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  • 1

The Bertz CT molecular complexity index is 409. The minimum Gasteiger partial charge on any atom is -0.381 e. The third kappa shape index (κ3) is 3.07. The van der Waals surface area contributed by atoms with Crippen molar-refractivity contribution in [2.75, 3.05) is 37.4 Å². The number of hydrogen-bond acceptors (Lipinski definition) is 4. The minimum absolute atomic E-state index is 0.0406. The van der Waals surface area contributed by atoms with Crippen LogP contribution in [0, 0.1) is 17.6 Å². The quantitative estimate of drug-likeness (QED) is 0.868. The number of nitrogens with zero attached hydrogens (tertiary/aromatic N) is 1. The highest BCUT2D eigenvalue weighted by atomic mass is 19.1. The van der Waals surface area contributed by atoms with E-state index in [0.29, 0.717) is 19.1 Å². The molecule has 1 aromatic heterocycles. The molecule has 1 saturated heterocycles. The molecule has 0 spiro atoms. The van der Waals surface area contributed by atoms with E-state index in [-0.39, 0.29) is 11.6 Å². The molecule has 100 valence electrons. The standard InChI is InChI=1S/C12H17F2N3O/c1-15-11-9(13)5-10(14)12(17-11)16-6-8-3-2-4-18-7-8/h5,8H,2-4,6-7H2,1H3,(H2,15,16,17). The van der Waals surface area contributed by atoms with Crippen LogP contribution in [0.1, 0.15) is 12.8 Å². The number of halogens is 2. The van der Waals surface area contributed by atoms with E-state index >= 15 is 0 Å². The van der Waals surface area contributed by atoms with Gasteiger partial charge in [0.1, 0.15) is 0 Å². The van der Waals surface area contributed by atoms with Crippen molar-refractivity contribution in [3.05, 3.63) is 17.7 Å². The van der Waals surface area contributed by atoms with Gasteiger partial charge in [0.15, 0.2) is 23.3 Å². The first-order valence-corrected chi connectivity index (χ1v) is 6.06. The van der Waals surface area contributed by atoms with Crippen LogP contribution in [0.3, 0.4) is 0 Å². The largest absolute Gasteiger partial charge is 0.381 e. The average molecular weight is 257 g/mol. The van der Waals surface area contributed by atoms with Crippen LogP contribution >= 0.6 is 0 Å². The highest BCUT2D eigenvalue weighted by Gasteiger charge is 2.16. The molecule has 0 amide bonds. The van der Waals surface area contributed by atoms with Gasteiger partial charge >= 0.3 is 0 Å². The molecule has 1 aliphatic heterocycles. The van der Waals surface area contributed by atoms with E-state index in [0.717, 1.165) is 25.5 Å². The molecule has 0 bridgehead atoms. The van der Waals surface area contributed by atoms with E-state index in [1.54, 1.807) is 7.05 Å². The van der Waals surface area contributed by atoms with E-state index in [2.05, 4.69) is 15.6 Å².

Abstract: The hyperpolarization of nuclear spins promises great advances in chemical analysis and medical diagnosis by substantially increasing the sensitivity of nuclear magnetic resonance (NMR). Current methods to produce a hyperpolarized sample, however, are arduous, time-consuming or costly and require elaborate equipment. Recently, a much simpler approach was introduced that holds the potential, if harnessed appropriately, to revolutionize the production of hyperpolarized spins. It was reported that high levels of hyperpolarization in nuclear spins can be created by irradiation with a laser beam carrying orbital angular momentum (twisted light). Aside from these initial reports however, no further experimental verification has been presented. In addition, this effect has so far evaded a critical theoretical examination. In this contribution, we present the first independent attempt to reproduce the effect. We exposed a sample of immersion oil or a fluorocarbon liquid that was placed within a low-field NMR spectrometer to Laguerre-Gaussian and Bessel laser beams at a wavelength of 514.5nm and various topological charges. We acquired (1)H and (19)F NMR free induction decay data, either during or alternating with the irradiation that was parallel to B0. We observed an irregular increase in NMR signal in experiments where the sample was exposed to beams with higher values of the topological charge. However, at no time did the effect reach statistical significance of 95%. Given the measured sensitivity of our setup, we estimate that a possible effect did not exceed a hyperpolarization (at 5mT) of 0.14-6%, depending on the assumed hyperpolarized volume. It should be noted though, that there were some differences between our setup and the previous implementation of the experiment, which may have inhibited the full incidence of this effect. To approach a theoretical description of this effect, we considered the interaction of an electron with a plane wave, which is known to be able to induce electronic (e.g. in rubidium) and subsequent nuclear hyperpolarization. Compared to the plane wave, the additional transitions caused by a twisted wave are of the order of 10(-3) less. This suggests that the twist of the laser is unlikely to be responsible for the hyperpolarization of nuclear spins, unless a new mechanism of momentum transfer is identified.